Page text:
Boeing Creates Lightest Metal Ever And Could Save Airline Companies Millions Of Dollars


Boeing Creates Lightest Metal Ever And Could Save Airline Companies Millions Of Dollars

Scientists at Boeing say that they have created the lightest known metal in the world. The metal, which consists of micro-lattice material, is reportedly 99.99% air.

Boeing hopes that it will be able to use the metal to develop innovative new types of airplanes, as reducing weight is critical to achieving flight.

Additionally, airplanes that weigh less require less fuel to fly, so the development of a lighter aircraft could eventually lead to financial savings for airline companies that are always looking for ways to save money.

The savings could even trickle down to consumers in the form of reduced airline fare prices.

Fuel for airplanes is currently the largest operating expense for airline companies.

The development of the Boeing 787 Dreamliner in recent years was a major breakthrough for the company because of its usage of lightweight composite carbon fiber material. The airplane has the best fuel efficiency in its class.

Traditionally, airplanes were constructed using aluminum.

The micro-lattice metal somewhat resembles a sponge or mesh-like material. The metal is also flexible and incredibly strong. It is unknown how much it weighs, but since it consists of 99.99% air, it certainly can’t weigh very much.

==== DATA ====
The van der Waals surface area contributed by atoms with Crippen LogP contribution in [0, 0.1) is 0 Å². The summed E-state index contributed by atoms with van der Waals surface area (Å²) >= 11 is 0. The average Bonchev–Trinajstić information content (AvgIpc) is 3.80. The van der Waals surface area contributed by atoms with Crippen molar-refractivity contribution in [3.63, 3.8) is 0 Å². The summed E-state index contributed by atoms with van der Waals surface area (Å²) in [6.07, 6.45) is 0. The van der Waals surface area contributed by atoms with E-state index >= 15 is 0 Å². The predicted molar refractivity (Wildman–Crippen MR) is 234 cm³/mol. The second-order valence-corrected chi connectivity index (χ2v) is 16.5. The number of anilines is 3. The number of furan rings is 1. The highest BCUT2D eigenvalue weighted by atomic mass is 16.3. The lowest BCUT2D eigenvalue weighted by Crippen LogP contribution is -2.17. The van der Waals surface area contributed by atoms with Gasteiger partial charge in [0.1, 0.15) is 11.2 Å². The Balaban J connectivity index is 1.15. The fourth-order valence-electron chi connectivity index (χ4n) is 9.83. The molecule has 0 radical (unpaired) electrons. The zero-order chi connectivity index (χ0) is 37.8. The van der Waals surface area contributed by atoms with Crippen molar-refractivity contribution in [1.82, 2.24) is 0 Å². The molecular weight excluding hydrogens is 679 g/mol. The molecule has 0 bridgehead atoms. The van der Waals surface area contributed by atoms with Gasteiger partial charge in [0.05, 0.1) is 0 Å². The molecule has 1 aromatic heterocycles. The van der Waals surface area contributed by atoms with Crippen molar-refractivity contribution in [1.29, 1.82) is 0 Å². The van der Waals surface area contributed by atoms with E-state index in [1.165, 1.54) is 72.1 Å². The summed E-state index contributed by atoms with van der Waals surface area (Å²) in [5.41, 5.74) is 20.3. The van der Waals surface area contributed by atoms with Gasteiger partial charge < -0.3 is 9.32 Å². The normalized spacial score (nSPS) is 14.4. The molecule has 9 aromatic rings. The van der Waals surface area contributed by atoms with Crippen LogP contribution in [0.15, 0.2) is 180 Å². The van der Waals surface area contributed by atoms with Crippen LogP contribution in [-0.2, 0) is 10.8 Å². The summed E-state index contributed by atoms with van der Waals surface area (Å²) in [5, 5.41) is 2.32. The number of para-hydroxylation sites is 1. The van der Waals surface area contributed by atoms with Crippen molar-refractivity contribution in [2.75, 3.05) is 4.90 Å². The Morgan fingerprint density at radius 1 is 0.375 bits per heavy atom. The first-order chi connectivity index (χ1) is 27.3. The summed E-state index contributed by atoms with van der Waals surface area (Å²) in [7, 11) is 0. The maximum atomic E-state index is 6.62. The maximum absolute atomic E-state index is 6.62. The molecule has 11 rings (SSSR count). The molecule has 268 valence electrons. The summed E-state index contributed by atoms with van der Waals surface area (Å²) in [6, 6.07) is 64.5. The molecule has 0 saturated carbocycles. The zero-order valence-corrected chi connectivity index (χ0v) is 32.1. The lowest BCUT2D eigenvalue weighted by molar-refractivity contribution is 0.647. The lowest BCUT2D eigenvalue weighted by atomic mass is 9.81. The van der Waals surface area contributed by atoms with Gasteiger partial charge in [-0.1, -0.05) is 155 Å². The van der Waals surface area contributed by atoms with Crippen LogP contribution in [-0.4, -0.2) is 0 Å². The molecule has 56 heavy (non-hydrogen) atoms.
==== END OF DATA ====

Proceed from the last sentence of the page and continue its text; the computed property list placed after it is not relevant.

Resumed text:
However, the metal will require further development before it is ready to be used in the construction of any aircraft.

If the newly created metal is eventually used in the construction of aircrafts, then airline companies will be set to reduce their operating expenses by a considerable margin.

The micro-lattice metal has been described by Boeing as an “open cellular polymer structure”.

If the metal is used in aircrafts, it would primarily be used in structural components of airplanes, such as the airplane’s side-walling or floor panels.

Due to the complicated nature of the material, it would most likely only make sense to use the material in the construction of major commercial jets.

Boeing has not stated when, if ever, the material would be ready for commercial use.

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